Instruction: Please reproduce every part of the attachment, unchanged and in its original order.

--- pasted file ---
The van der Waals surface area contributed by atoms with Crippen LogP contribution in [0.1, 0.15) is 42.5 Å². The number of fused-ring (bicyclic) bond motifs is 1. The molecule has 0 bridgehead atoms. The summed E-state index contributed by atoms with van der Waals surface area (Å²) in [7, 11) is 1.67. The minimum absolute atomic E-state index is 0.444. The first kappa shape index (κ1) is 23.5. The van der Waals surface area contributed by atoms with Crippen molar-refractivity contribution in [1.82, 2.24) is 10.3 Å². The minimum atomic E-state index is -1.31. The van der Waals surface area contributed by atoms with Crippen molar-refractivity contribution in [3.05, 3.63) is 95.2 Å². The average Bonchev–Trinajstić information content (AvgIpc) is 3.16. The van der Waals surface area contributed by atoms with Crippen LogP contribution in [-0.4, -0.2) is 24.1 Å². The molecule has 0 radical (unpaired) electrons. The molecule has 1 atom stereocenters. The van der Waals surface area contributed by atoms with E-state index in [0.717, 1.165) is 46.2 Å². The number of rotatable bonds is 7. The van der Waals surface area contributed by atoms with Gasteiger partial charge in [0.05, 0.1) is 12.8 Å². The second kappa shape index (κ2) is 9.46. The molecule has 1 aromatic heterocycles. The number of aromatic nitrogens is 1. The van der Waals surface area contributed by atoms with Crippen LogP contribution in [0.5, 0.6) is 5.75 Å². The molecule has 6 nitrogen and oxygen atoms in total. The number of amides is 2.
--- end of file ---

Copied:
The van der Waals surface area contributed by atoms with Crippen LogP contribution in [0.1, 0.15) is 42.5 Å². The number of fused-ring (bicyclic) bond motifs is 1. The molecule has 0 bridgehead atoms. The summed E-state index contributed by atoms with van der Waals surface area (Å²) in [7, 11) is 1.67. The minimum absolute atomic E-state index is 0.444. The first kappa shape index (κ1) is 23.5. The van der Waals surface area contributed by atoms with Crippen molar-refractivity contribution in [1.82, 2.24) is 10.3 Å². The minimum atomic E-state index is -1.31. The van der Waals surface area contributed by atoms with Crippen molar-refractivity contribution in [3.05, 3.63) is 95.2 Å². The average Bonchev–Trinajstić information content (AvgIpc) is 3.16. The van der Waals surface area contributed by atoms with Crippen LogP contribution in [-0.4, -0.2) is 24.1 Å². The molecule has 0 radical (unpaired) electrons. The molecule has 1 atom stereocenters. The van der Waals surface area contributed by atoms with E-state index in [0.717, 1.165) is 46.2 Å². The number of rotatable bonds is 7. The van der Waals surface area contributed by atoms with Gasteiger partial charge in [0.05, 0.1) is 12.8 Å². The second kappa shape index (κ2) is 9.46. The molecule has 1 aromatic heterocycles. The number of aromatic nitrogens is 1. The van der Waals surface area contributed by atoms with Crippen LogP contribution in [0.5, 0.6) is 5.75 Å². The molecule has 6 nitrogen and oxygen atoms in total. The number of amides is 2.